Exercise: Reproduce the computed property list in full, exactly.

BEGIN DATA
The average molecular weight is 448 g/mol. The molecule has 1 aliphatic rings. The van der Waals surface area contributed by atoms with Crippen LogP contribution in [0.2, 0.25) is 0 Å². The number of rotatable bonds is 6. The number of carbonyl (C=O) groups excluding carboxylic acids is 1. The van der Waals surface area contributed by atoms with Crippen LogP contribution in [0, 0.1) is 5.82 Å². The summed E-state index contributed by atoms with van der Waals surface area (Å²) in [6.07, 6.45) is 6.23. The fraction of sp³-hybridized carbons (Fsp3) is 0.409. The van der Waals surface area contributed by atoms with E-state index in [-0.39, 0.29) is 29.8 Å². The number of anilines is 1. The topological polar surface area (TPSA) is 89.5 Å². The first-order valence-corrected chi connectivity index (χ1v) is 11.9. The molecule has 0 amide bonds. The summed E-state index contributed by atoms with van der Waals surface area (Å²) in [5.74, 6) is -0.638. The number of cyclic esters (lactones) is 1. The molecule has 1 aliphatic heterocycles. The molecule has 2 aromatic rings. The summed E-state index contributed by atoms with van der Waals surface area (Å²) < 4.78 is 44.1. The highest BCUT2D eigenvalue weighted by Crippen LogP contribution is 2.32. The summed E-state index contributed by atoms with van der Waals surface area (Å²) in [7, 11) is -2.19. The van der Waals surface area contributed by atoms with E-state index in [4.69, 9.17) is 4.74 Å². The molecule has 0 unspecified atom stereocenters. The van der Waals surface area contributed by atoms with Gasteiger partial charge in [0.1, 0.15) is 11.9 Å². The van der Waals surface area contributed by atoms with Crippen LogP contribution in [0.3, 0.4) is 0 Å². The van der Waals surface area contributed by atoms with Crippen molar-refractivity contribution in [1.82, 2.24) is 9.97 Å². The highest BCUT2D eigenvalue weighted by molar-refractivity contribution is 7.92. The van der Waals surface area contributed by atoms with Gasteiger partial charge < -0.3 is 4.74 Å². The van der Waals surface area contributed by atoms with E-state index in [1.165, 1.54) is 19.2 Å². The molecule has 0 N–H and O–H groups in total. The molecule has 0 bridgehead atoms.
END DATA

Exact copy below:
The average molecular weight is 448 g/mol. The molecule has 1 aliphatic rings. The van der Waals surface area contributed by atoms with Crippen LogP contribution in [0.2, 0.25) is 0 Å². The number of rotatable bonds is 6. The number of carbonyl (C=O) groups excluding carboxylic acids is 1. The van der Waals surface area contributed by atoms with Crippen LogP contribution in [0, 0.1) is 5.82 Å². The summed E-state index contributed by atoms with van der Waals surface area (Å²) in [6.07, 6.45) is 6.23. The fraction of sp³-hybridized carbons (Fsp3) is 0.409. The van der Waals surface area contributed by atoms with E-state index in [-0.39, 0.29) is 29.8 Å². The number of anilines is 1. The topological polar surface area (TPSA) is 89.5 Å². The first-order valence-corrected chi connectivity index (χ1v) is 11.9. The molecule has 0 amide bonds. The summed E-state index contributed by atoms with van der Waals surface area (Å²) in [5.74, 6) is -0.638. The number of cyclic esters (lactones) is 1. The molecule has 1 aliphatic heterocycles. The molecule has 2 aromatic rings. The summed E-state index contributed by atoms with van der Waals surface area (Å²) < 4.78 is 44.1. The highest BCUT2D eigenvalue weighted by Crippen LogP contribution is 2.32. The summed E-state index contributed by atoms with van der Waals surface area (Å²) in [7, 11) is -2.19. The van der Waals surface area contributed by atoms with E-state index in [4.69, 9.17) is 4.74 Å². The molecule has 0 unspecified atom stereocenters. The van der Waals surface area contributed by atoms with Gasteiger partial charge in [0.1, 0.15) is 11.9 Å². The van der Waals surface area contributed by atoms with Crippen LogP contribution in [0.3, 0.4) is 0 Å². The van der Waals surface area contributed by atoms with Crippen molar-refractivity contribution in [1.82, 2.24) is 9.97 Å². The highest BCUT2D eigenvalue weighted by molar-refractivity contribution is 7.92. The van der Waals surface area contributed by atoms with Gasteiger partial charge < -0.3 is 4.74 Å². The van der Waals surface area contributed by atoms with E-state index in [1.165, 1.54) is 19.2 Å². The molecule has 0 N–H and O–H groups in total. The molecule has 0 bridgehead atoms.